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In this post I’m going to show you how to call a Microsoft Flow from a SharePoint Framework (SPFx) web part.  In this sample scenario, the Microsoft Flow sends an email.  If you want to run this sample code first go to this blog article and follow the instructions to create a Microsoft Flow that sends email.

Note:  In the blog article I linked above the email address parameter is spelled emailAdress.  I renamed the parameter emailAddress when I created the Flow and the web part in this sample.  You will also need to rename the parameter to make it work with my sample web part code.

This web part is super simple!  It is created with No javascript web framework option (you can see this below).  The goal of this web part is not to show you how to make web parts with React, Angular, Knockout, or JQuery.  The goal is to show you the bare bones implementation you can use to invoke a Microsoft Flow from an SPFx web part.

Create web part

You can find the web part code in this GitHub repository: https://github.com/TBag/SPFxFlowEmailWebPart  If you want to adapt this to use one of the frameworks mentioned above please feel free to do so and issue a Pull Request to the sample code GitHub repository.  I’m happy to add it to the repository to share with others.

Note:  This web part was built on SPFx RC0.

Here’s how to run it:

Clone the code from the Git Hub repository:

git clone https://github.com/TBag/SPFxFlowEmailWebPart.git

Install packages from npm:

npm install

Compile the web part and load the SharePoint workbench:

gulp serve

Add the web part to the SharePoint workbench:

Add to workbench

Open the property pane to configure the web part.

Enter the URL to the Flow you created.  To obtain the URL to invoke the Flow you made, open the Request in the Flow and click the copy button next to the HTTP POST to this URL textbox (shown below).

Flow - Request

Enter an email address to send the email to.

Click Apply.

Close the property pane.

In the web part, click Send Email.

If you open the Developer Tools (F12) you can view the status of the email in the console (shown below).


Here’s what the email looks like.  Notice the Subject and Body match the values in the web part properties.


OK, so how does it work?  Let’s take a look at the code real quick.  As I mentioned above, this is not some fancy web part built on any framework.

Furthermore, this web part isn’t factored to the Nth degree to use different script files and modules.  If you want to see some awesome articles on how to factor your SPFx web parts to the Nth degree and use all sorts of frameworks I suggest you check out Waldek Mastykarz’s, Chris O’Brien’s, Wictor Wilén’s, and Andrew Connell’s blogs. They all have a lot of great content about those topics. You can also find good information on http://dev.office.com.

I only modified 5 files to make this web part (shown below).

5 Files Modified

Here’s what I added to each:

  1. en-us.js – modified strings and added additional strings that control the text in the web part property pane.
  2. mystrings.d.ts – added additional strings that control the text in the web part property pane.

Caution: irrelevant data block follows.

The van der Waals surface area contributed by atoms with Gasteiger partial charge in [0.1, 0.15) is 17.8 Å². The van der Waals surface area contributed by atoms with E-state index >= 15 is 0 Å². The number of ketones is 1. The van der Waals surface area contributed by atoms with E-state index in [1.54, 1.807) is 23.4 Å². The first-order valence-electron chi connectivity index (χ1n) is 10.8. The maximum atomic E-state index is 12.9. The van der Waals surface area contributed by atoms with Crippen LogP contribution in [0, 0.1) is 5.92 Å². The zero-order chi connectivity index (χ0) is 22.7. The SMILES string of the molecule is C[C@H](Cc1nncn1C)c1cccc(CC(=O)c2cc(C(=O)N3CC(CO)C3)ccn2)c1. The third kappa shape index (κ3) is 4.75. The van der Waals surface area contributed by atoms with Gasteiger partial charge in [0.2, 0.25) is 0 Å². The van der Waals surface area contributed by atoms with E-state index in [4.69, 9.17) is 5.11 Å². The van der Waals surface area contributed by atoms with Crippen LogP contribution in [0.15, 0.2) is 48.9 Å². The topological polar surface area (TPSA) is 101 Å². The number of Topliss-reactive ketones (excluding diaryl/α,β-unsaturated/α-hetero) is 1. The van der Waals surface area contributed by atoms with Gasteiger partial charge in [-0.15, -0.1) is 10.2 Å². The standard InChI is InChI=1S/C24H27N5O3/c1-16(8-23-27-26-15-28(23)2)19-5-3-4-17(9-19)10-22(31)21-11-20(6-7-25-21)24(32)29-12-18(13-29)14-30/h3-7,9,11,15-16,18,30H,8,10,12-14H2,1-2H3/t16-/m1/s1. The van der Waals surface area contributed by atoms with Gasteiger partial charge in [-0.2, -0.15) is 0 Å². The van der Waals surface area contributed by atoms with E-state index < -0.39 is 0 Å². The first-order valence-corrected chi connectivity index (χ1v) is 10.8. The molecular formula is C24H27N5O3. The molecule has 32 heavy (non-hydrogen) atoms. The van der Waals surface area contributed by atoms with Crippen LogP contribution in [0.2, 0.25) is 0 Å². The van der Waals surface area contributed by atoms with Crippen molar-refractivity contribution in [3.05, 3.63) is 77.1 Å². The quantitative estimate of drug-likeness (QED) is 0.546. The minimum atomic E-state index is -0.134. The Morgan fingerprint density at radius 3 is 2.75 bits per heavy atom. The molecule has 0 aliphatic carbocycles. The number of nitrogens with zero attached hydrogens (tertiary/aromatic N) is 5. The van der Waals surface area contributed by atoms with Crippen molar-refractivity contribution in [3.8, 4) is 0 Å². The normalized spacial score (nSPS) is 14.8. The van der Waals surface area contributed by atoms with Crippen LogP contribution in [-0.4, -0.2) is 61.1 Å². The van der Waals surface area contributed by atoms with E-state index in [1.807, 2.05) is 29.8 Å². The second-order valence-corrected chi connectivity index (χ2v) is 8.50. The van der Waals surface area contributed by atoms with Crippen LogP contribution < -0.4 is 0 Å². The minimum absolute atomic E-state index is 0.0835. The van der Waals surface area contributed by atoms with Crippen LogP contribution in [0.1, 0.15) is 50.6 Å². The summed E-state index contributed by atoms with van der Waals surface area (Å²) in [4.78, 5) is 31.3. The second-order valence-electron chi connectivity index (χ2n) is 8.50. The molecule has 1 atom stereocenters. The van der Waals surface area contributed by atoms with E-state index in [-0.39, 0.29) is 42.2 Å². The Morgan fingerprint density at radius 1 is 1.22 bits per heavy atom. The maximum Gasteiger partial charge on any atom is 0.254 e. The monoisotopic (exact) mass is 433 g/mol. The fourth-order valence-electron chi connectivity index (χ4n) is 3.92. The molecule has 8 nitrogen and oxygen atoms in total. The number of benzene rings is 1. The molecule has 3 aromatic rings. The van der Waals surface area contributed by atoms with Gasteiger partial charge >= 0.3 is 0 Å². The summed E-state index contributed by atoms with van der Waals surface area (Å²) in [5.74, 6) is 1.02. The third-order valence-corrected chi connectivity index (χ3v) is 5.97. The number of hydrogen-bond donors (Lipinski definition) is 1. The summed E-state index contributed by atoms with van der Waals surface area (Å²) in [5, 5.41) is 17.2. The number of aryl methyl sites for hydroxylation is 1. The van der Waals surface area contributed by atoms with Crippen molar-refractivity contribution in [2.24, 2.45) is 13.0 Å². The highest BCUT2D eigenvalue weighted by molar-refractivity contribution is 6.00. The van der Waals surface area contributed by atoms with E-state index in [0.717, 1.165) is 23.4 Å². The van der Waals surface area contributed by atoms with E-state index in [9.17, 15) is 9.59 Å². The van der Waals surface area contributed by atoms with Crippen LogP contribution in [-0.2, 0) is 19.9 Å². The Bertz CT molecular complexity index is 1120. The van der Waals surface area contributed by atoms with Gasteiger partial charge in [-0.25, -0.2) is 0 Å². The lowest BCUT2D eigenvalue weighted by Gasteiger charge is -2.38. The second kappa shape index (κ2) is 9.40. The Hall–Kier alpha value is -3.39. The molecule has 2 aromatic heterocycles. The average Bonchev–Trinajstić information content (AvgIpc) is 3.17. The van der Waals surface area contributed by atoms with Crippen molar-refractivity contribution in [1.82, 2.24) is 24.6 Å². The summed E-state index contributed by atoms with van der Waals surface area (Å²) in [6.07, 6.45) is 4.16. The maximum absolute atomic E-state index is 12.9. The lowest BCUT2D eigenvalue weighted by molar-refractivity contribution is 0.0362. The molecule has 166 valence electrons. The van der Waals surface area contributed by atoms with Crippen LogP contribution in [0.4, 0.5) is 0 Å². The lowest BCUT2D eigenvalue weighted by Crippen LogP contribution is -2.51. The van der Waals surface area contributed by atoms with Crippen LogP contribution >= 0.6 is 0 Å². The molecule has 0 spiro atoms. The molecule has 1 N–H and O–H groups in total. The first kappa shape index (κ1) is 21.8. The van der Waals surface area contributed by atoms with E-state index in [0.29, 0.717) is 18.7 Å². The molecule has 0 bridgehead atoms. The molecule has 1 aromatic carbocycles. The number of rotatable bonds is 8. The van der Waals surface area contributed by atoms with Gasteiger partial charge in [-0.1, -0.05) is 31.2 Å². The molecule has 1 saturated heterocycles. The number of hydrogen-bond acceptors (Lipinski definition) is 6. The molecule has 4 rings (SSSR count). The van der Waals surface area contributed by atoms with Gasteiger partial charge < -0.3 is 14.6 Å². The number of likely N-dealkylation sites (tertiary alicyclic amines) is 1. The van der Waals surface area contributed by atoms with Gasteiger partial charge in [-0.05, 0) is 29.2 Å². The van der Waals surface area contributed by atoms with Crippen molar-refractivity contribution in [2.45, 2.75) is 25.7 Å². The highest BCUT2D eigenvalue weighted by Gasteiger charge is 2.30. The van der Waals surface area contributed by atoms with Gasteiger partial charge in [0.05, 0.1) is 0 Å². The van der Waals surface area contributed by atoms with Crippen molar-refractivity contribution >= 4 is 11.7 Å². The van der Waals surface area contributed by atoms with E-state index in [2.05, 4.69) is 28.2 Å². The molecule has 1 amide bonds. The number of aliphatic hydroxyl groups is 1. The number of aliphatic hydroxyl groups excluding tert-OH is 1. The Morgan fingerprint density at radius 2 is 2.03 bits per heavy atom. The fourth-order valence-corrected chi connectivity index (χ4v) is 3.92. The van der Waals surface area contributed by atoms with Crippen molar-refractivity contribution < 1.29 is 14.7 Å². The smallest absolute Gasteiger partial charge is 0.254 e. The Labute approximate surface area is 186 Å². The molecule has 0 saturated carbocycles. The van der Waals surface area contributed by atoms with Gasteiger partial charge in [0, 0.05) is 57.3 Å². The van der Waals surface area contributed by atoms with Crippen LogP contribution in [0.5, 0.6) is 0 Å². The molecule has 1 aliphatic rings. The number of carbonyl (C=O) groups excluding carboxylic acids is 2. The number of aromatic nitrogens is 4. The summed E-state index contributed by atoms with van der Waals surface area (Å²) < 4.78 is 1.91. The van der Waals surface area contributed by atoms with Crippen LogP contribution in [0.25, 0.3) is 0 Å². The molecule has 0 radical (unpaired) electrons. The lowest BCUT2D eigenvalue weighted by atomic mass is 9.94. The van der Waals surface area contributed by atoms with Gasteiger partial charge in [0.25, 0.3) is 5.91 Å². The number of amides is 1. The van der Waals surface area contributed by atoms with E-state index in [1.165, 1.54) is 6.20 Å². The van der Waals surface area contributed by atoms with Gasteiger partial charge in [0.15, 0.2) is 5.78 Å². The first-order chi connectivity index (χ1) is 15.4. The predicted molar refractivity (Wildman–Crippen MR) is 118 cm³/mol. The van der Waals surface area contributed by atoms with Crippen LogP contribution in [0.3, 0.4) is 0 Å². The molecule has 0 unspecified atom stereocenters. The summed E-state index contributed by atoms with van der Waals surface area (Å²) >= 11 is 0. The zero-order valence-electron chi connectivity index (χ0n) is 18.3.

3. SpFxFlowEmailWebPart.manifest.json – added default values for some of the web part properties.
  4. ISpFxFlowEmailWebPartProps.ts – added the web part properties to the interface.
  5. SpFxFlowEmailWebPart.ts – added the controls for the web part properties to the property pane user interface.

None of these changes are a big deal, so I’m not going to bother putting code snippets that show them in this blog post.  You can see the changes for yourself in the sample code.

OK, now for the fun part; calling the Flow from the SPFx web part!

All of this code is in the SpFxFlowEmailWebPart.ts file.

Here’s the code that executes when the Send Email button is clicked in the web part. First, the code validates the FlowURL is present. If it is not, the out of the box context.statusRenderer.renderError SPFx method is used to display the error message.

Then, the code validates the email address is valid by calling a simple helper function named validateEmail you will see in the web part code. This function uses a regular expression to validate the email. The out of the box context.statusRenderer.renderError SPFx method is again used to display the error message.

Finally, the code invokes the sendEmailViaOffice365Outlook method and passes in the web part properties to send the email.

The sendEmailViaOffice365Outlook method does a few things to call the Flow. First it sets a constant equal to the flowURL web part property. Then, it assembles the body for the POST request. The body contains the JSON string containing the email address, subject, and body. Next, the request headers are set. In this case, the only request header that you need to pass to the Flow is the Content-type. Next, the IHttpClientOptions are created. This class encapsulates the body and headers so they are sent properly via the SPFx httpClient with the POST request. Finally, the post method is invoked on the SPFx httpClient. This method takes in the Flow URL to POST to, the IHttpClientConfigurations, the IHttpClientOptions and ultimately makes the POST request to the Flow.

Note: I suggest you read this article by Chris O’Brien to learn more about the SPFx httpClient class.

Here’s the web part in action. Click Send Email and the email is sent immediately. Nice performance!

SPFx Flow Email Web Part